Liver metastases are cancerous tumors that have spread to the liver from another part of the body where the cancer originated. Some healthcare professionals may call liver metastases “secondary liver cancer.”

The cancer cells that develop in liver metastases are not cells from the liver. They are cells from the part of the body where the cancer first developed.

Since the cancerous tumors have spread to the liver from another part of the body, a doctor may refer to liver metastases as stage 4, or advanced cancer.

Primary liver cancer is less common than liver metastases. Typically, people with primary liver cancer have risk factors such as cirrhosis or hepatitis.

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The early stages of liver metastases may not present any noticeable symptoms. However, as the tumor in the liver advances, the liver may swell.

The swelling can cause an obstruction to blood and bile flow. When this occurs, a person may experience symptoms such as:

  • weight loss
  • dark urine
  • loss of appetite
  • abdominal bloating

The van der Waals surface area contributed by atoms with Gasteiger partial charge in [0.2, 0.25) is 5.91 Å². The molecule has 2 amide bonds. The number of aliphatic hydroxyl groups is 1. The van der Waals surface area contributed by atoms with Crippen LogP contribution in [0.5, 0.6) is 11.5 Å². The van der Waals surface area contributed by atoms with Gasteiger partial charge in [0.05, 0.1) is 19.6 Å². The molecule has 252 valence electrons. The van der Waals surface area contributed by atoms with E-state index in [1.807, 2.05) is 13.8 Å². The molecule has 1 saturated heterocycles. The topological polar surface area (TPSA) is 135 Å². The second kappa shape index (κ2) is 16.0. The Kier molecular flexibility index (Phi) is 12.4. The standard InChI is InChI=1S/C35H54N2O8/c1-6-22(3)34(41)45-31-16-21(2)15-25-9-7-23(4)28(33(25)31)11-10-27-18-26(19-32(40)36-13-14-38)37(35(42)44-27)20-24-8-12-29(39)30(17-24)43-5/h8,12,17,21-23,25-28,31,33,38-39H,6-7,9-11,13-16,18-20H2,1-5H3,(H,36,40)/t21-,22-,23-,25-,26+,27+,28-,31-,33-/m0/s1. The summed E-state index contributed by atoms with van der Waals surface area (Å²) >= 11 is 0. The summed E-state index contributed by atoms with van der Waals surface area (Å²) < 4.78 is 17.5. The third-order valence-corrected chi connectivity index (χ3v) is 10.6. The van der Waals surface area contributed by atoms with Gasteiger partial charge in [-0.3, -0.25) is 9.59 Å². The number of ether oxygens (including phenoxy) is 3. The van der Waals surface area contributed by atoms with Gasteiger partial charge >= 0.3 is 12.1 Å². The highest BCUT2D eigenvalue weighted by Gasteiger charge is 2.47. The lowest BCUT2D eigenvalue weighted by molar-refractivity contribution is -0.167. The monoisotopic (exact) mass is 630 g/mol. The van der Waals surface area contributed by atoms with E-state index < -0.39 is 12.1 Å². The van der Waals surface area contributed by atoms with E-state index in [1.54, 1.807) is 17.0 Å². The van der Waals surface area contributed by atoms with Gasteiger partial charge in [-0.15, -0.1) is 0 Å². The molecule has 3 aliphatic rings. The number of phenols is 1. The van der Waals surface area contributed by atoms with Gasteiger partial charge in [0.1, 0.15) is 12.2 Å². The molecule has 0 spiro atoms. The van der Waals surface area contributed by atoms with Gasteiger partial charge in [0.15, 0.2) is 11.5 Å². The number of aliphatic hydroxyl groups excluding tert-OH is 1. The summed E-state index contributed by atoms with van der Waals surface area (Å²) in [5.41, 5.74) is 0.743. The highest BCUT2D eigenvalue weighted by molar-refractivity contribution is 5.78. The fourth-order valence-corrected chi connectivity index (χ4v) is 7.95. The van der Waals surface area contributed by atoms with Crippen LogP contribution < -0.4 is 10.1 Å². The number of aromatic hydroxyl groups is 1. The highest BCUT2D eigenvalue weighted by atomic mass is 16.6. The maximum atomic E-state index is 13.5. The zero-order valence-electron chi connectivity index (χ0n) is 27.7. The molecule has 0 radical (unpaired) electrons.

• jaundice, or yellowing of the skin and eyes
  • nausea and vomiting
  • enlarged liver
  • pain in the right shoulder
  • pain in the upper right side of the abdomen
  • confusion
  • fever
  • fatigue
  • sweating

A person with cancer in another area of the body who notices new symptoms should let a healthcare professional know as soon as possible.

If a person has symptoms of liver cancer, a healthcare professional might suspect liver metastases.

After performing an initial examination and asking some questions, they will need to run tests to confirm the presence of liver cancer.

Some of the tests they may perform include:

  • a CT scan of the abdomen
  • liver function tests, which check how well the liver is working
  • ultrasound of the liver
  • laparoscopy, where a doctor uses a flexible tube to take a biopsy of the liver
  • angiogram, wherein a doctor uses dye to make high contrast images of the liver
  • an MRI scan